|REVIEWER:||Scott Van Aken|
|NOTES:||Limited release of extended wing version|
The Junkers Ju 87 or Stuka (from Sturzkampfflugzeug, "dive bomber") was a two-seat (pilot and rear gunner) German ground-attack aircraft of World War II. Designed by Hermann Pohlmann, the Stuka first flew in 1935 and made its combat début in 1936 as part of the Luftwaffe's Condor Legion during the Spanish Civil War.
The aircraft was easily recognizable by its inverted gull wings, fixed spatted undercarriage and its infamous Jericho-Trompete ("Jericho Trumpet") wailing siren, becoming the propaganda symbol of German air power and the Blitzkrieg victories of 1939-1942. The Stuka's design included several innovative features, including automatic pull-up dive brakes under both wings to ensure that the plane recovered from its attack dive even if the pilot blacked out from the high acceleration. Although sturdy, accurate, and very effective, the Ju 87 was vulnerable to modern fighter aircraft, like many other dive-bombers of the war. Its flaws became apparent during the Battle of Britain—poor manoeuvrability, lack of speed and defensive armament meant that the Stuka required a heavy fighter escort to operate effectively.
The Stuka operated with further success after the Battle of Britain, and its potency as a precision ground attack aircraft became valuable to the German war effort in the Balkans Campaign, the African and Mediterranean Theatres and the early stages of the Eastern Front campaigns where Allied fighter resistance was disorganised and in short supply. However, once the Luftwaffe had lost air superiority on all fronts the Ju 87 once again became easy targets for enemy fighter aircraft. In spite of this, and lacking a successor, the type continued to be produced until 1944. By the end of the conflict the Stuka was largely replaced by ground attack versions of the Focke-Wulf Fw 190, but some units, like Sturzkampfgeschwader 2 "Immelmann" operated the Ju 87 to the last day of the war. An estimated 6,500 Ju 87s of all versions were built between 1936 and August 1944. Hans-Ulrich Rudel was the most notable Stuka ace and was the most highly decorated German serviceman of the Second World War. He received the highest German military award, the Ritterkreuz mit Goldenem Eichenlaub, Schwertern und Brillianten, or the Knight's Cross with Oak Leaves, Swords and Diamonds in Gold, on 29 December 1944.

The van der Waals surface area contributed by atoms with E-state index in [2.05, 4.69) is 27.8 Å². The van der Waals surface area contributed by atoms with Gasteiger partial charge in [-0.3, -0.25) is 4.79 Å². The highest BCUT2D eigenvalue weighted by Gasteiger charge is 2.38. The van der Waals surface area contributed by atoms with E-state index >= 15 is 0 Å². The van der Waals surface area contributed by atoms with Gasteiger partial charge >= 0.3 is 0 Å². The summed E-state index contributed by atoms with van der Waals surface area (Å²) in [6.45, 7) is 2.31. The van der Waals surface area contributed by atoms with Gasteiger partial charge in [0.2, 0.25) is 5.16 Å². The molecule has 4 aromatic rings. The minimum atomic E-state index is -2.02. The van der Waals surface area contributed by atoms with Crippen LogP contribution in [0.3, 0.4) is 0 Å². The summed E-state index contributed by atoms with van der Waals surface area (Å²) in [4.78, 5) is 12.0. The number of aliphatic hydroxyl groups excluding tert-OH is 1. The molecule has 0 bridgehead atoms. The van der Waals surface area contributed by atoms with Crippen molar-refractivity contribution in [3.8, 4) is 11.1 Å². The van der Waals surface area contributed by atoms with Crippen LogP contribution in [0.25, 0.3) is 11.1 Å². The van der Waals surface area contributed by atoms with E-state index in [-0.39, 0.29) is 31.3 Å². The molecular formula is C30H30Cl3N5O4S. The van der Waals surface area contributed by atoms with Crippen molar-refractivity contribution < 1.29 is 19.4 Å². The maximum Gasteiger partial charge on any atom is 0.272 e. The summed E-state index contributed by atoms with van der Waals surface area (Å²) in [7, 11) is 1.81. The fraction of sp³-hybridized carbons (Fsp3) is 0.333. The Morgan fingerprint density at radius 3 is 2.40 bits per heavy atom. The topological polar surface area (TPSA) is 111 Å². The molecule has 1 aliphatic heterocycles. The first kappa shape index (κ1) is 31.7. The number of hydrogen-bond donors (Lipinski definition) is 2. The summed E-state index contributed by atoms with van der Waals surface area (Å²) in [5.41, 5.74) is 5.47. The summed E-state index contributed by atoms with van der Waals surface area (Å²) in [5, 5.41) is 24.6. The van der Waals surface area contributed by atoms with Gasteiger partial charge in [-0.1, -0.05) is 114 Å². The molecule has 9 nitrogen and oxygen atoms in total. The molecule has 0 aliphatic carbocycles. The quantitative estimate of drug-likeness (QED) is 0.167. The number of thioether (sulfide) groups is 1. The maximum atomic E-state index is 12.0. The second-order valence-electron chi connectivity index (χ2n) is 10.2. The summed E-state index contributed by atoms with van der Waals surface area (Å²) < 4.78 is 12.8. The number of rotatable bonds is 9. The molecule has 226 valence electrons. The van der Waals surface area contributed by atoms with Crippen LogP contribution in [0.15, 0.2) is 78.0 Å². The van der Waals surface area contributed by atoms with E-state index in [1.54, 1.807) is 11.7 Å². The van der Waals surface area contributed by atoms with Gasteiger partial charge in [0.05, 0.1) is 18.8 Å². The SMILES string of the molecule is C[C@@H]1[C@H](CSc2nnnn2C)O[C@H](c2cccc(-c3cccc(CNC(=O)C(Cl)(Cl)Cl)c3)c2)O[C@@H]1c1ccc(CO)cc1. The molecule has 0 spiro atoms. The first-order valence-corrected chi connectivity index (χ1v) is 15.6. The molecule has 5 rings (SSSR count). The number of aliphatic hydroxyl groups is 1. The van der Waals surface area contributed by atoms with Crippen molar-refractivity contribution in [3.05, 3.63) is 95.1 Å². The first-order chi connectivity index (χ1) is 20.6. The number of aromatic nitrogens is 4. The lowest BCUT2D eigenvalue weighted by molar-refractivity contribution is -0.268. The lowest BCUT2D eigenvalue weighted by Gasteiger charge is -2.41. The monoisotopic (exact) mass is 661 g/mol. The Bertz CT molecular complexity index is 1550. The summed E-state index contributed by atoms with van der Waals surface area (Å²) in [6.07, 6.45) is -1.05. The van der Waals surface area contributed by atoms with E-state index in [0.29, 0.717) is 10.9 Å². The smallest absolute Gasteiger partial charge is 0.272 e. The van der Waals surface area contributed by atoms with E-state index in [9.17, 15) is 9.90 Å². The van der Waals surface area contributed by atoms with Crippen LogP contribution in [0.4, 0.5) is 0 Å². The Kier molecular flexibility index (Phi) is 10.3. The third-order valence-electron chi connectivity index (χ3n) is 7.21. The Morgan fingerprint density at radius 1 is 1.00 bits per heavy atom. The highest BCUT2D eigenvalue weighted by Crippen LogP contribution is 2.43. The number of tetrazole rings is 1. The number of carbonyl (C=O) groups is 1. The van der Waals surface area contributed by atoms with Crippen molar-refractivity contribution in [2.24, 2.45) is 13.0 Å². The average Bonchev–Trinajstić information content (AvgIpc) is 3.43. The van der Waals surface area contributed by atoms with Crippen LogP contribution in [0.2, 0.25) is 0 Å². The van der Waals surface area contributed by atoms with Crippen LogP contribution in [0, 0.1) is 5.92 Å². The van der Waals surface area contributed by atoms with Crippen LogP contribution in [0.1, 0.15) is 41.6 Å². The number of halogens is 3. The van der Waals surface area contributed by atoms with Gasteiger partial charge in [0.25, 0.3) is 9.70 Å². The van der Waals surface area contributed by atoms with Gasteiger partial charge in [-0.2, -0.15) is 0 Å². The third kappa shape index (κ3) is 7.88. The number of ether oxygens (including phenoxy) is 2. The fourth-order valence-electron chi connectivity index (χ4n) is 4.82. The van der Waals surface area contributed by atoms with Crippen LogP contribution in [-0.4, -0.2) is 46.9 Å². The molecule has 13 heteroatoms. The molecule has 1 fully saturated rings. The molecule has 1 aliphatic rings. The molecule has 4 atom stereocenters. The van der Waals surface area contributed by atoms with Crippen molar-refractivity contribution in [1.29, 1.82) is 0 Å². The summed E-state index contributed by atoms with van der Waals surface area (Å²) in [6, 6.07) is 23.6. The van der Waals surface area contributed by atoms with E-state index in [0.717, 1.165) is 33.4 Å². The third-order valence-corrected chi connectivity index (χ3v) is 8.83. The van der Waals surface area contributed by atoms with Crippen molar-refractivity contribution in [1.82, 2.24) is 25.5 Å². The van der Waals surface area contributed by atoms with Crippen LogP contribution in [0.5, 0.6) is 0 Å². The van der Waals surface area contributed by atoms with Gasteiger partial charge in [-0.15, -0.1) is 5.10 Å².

The Ju 87 D-5 (the basis of this kit) was based on the D-3 design and was unique in the Ju 87 series as it had lengthened wings to 0.6 metres longer than previous variants. The powerplant was upgraded to the Jumo 211 P in-line engine with supercharger intercoolers. In August 1943 this was replaced with the Jumo 211 J-1. This engine increased rate of climb by 15 metres per second. With introduction of the Jumo 213 and increased power and climb rate, the lengthened wings were no longer needed. The window in the floor of the cockpit was reinforced and four aileron hinges instead of three were installed. Higher diving speeds were obtained of 650 (408mph) up to 2,000 metres (6,400 feet). Range was recorded as 715km (443 mile) at ground level and 835km (517 miles) at 5,000 metres (16,000 feet). Fuel capacity was in the form of one main 480 litre fuselage tank and two wing tanks of 150 litre capacity. Two 300 litre drop tanks could also be installed under the wings.